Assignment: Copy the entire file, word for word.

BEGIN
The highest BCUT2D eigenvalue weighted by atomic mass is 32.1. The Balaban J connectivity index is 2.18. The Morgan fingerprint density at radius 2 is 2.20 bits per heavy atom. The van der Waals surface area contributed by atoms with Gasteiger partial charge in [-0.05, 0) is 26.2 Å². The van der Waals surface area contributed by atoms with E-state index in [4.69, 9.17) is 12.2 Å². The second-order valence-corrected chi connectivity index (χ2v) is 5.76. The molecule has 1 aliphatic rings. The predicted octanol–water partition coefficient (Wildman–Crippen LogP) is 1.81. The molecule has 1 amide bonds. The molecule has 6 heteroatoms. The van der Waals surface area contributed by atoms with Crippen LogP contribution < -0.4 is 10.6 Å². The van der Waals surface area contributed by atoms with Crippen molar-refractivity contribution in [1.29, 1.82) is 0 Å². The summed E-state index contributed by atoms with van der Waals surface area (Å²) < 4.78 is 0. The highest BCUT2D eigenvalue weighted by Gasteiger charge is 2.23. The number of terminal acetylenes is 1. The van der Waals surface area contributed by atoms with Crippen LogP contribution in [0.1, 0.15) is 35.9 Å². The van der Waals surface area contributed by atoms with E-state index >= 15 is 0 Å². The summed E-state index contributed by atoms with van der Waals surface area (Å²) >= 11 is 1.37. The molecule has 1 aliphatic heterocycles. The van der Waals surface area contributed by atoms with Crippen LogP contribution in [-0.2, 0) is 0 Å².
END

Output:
The highest BCUT2D eigenvalue weighted by atomic mass is 32.1. The Balaban J connectivity index is 2.18. The Morgan fingerprint density at radius 2 is 2.20 bits per heavy atom. The van der Waals surface area contributed by atoms with Gasteiger partial charge in [-0.05, 0) is 26.2 Å². The van der Waals surface area contributed by atoms with E-state index in [4.69, 9.17) is 12.2 Å². The second-order valence-corrected chi connectivity index (χ2v) is 5.76. The molecule has 1 aliphatic rings. The predicted octanol–water partition coefficient (Wildman–Crippen LogP) is 1.81. The molecule has 1 amide bonds. The molecule has 6 heteroatoms. The van der Waals surface area contributed by atoms with Crippen LogP contribution < -0.4 is 10.6 Å². The van der Waals surface area contributed by atoms with Crippen molar-refractivity contribution in [1.29, 1.82) is 0 Å². The summed E-state index contributed by atoms with van der Waals surface area (Å²) < 4.78 is 0. The highest BCUT2D eigenvalue weighted by Gasteiger charge is 2.23. The number of terminal acetylenes is 1. The van der Waals surface area contributed by atoms with Crippen LogP contribution in [0.1, 0.15) is 35.9 Å². The van der Waals surface area contributed by atoms with E-state index >= 15 is 0 Å². The summed E-state index contributed by atoms with van der Waals surface area (Å²) >= 11 is 1.37. The molecule has 1 aliphatic heterocycles. The van der Waals surface area contributed by atoms with Crippen LogP contribution in [-0.2, 0) is 0 Å².